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Bills seek changes to secret FISA court

New way of picking judges sought

WASHINGTON – Three key members of the Senate introduced legislation Thursday that would change the way the country’s secret Foreign Intelligence Surveillance Court functions and how its members are selected, the latest sign that the uproar over leaks by former National Security Agency contractor Edward Snowden is likely to have a lasting impact on the country’s intelligence practices.

The unveiling of the bills came the same day that President Barack Obama hosted nine members of Congress at the White House “to hear from some of the programs’ most prominent critics and defenders,” the White House said in a statement. The statement called the meeting constructive and said the president “and his team” were committed to working with Congress on the issues.

One of the bills, the FISA Court Reform Act of 2013, unveiled by Sens. Ron Wyden, D-Ore., Tom Udall, D-N.M., and Richard Blumenthal, D-Conn., would require the court to hear evidence from a public interest legal advocate “whose client would be the Constitution” whenever the court is considering requests for surveillance programs. Currently, only attorneys for the government appear before the court, which has rejected just 11 government requests in the more than three decades it’s been operating.

A second bill, the FISA Judge Selection Reform Act, would change the way judges are selected for the court. Currently, the chief justice of the Supreme Court chooses the Foreign Intelligence Surveillance Court’s membership, but critics of the court have said recently that Chief Justice John Roberts Jr. has steered appointments to judges who were named to their posts by Republicans and had worked previously as lawyers and prosecutors for the federal government.

Wyden, a longtime critic of the NSA’s sweeping data-collection programs, said the bills would improve oversight of the intelligence system and correct an imbalance that had resulted in secret rulings that had expanded the government’s surveillance powers under the Patriot Act in a way lawmakers had never intended.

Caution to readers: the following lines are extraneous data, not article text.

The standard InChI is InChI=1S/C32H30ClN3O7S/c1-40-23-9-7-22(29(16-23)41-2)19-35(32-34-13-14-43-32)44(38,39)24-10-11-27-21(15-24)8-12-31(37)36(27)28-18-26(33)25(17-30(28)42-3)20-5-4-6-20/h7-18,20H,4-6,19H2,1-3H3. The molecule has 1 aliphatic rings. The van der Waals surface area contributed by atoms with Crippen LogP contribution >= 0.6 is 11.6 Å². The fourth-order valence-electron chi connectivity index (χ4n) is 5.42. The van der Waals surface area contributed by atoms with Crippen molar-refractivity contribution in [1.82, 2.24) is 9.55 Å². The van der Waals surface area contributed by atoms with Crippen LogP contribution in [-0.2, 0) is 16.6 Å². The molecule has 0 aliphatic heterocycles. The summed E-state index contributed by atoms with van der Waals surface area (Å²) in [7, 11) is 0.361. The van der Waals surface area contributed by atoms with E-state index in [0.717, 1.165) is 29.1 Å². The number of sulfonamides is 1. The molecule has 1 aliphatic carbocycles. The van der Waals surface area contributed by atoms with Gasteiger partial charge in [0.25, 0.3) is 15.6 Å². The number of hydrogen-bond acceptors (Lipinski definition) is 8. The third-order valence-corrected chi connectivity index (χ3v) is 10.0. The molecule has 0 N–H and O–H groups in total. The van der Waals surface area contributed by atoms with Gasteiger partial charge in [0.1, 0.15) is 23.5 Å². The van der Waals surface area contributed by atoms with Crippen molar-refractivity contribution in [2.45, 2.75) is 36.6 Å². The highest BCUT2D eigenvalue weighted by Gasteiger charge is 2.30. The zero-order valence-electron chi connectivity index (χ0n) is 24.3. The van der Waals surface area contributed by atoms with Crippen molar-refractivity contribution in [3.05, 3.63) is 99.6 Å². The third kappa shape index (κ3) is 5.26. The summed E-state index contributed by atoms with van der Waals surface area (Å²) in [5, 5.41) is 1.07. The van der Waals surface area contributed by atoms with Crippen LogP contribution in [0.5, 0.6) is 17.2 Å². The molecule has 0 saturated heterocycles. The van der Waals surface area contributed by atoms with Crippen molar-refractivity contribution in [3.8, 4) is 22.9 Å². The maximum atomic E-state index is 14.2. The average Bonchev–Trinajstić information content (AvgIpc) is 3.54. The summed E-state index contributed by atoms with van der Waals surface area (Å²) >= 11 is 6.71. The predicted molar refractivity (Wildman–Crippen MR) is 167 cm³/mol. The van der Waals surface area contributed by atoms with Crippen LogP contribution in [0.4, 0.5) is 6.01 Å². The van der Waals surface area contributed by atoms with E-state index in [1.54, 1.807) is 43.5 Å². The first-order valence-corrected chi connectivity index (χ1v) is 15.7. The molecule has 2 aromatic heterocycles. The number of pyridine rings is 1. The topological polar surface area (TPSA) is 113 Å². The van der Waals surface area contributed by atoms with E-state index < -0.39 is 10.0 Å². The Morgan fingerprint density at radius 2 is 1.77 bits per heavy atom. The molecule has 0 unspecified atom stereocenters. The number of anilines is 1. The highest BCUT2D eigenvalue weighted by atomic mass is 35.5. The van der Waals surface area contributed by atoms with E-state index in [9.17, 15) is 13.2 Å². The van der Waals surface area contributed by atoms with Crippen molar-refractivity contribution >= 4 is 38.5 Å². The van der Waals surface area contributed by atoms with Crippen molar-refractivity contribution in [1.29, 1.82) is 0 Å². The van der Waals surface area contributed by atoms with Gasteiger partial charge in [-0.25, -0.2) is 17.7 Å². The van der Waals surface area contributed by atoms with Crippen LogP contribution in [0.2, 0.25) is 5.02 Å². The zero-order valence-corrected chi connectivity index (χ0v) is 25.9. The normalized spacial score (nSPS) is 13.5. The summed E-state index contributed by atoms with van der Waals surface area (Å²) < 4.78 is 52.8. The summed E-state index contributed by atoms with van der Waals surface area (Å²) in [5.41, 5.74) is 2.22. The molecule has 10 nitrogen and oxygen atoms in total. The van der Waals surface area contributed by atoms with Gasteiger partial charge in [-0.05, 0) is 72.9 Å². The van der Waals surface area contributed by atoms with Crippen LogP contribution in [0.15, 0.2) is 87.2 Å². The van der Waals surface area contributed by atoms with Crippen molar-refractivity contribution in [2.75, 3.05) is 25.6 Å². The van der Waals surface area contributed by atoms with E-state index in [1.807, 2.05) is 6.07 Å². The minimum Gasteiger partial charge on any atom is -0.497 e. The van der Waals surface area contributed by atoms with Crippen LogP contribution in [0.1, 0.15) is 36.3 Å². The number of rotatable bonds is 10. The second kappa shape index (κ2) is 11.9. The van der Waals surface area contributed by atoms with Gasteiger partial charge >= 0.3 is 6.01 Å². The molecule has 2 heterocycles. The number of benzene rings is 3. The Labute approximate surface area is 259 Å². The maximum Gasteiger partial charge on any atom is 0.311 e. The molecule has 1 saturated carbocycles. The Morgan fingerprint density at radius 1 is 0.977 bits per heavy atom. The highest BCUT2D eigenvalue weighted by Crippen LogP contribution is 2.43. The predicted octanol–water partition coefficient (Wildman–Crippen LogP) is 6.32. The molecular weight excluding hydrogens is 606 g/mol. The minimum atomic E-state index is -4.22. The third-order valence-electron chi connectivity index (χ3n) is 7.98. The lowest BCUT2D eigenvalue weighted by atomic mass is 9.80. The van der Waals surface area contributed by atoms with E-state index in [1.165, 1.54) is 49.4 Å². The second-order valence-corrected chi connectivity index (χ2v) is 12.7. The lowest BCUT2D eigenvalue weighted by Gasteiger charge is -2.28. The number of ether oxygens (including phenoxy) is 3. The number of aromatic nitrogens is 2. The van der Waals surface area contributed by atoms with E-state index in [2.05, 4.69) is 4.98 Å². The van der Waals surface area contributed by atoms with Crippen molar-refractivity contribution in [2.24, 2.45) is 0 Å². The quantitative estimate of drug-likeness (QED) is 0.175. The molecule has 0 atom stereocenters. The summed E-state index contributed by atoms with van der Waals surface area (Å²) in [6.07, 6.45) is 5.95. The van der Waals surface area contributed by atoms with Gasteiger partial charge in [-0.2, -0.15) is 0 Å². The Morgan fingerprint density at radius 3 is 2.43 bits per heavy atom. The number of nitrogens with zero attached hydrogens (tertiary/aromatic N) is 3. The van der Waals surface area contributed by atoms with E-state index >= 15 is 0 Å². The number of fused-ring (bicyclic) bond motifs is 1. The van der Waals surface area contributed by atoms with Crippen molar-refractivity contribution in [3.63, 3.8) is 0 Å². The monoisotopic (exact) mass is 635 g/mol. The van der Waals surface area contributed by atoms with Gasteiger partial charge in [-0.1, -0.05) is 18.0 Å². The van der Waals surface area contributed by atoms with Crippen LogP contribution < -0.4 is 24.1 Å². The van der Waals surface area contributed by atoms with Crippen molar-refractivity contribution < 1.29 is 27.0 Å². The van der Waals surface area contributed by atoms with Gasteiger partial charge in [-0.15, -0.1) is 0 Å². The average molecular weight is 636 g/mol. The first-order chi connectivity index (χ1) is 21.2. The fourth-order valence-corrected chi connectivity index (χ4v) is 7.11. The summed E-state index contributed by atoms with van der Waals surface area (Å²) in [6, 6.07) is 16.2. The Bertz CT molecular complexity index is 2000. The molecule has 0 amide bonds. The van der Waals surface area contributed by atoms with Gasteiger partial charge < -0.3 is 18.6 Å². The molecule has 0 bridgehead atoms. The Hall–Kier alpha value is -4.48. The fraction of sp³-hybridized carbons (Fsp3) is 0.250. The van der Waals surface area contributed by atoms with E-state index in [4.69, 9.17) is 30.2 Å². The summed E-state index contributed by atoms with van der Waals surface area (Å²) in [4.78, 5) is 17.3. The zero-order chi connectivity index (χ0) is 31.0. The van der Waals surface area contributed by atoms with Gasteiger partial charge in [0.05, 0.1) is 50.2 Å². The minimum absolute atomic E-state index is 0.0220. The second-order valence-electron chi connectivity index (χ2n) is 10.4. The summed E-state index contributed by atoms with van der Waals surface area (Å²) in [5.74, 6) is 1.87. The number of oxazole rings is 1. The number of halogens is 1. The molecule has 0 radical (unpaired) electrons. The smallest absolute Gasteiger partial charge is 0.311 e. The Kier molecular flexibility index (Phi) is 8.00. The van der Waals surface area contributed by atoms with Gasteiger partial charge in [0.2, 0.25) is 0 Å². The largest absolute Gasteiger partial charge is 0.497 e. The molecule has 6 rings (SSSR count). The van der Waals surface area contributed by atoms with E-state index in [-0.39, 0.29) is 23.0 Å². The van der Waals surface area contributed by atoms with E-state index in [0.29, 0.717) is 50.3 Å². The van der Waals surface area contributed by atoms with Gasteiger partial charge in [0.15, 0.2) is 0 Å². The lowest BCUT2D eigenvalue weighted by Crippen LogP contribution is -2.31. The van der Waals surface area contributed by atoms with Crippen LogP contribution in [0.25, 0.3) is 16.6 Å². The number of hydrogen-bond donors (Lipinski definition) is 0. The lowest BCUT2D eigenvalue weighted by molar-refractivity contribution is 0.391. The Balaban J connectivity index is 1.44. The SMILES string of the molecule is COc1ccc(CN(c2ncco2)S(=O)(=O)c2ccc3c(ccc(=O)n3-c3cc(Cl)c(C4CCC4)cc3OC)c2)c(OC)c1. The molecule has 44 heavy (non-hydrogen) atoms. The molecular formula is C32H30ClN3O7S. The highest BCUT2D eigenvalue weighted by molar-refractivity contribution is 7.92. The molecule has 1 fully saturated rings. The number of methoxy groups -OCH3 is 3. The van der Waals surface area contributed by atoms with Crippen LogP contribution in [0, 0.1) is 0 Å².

“This is the court that, in effect, allowed this new definition of relevance under the Patriot Act to lay bare the personal lives of hundreds of millions of law-abiding Americans,” he said. “I think it’s worth noting there was nobody there to offer the other side.”

How the bills will fare in the Senate is uncertain. Key Democratic leaders in the body have defended the collection of so-called metadata on people’s email and telephones, echoing Obama administration insistence that such collection is legal and subject to court-imposed privacy protections. U.S. officials say that government officials review little of the collected data.

But the legislation comes amid what appears to be growing anger in Congress over the extent of the programs, which include a Foreign Intelligence Surveillance Act court order to cellphone companies to provide the NSA with their customers’ call records on a daily basis, including details of what numbers the customers called, where they were when they made those calls, where the called phones were and how long the conversations lasted.

Last week, the House of Representatives narrowly voted down a measure that would have defunded that collection program by a surprisingly close 217-205, and lawmakers from both parties have been critical of the programs in recent hearings.


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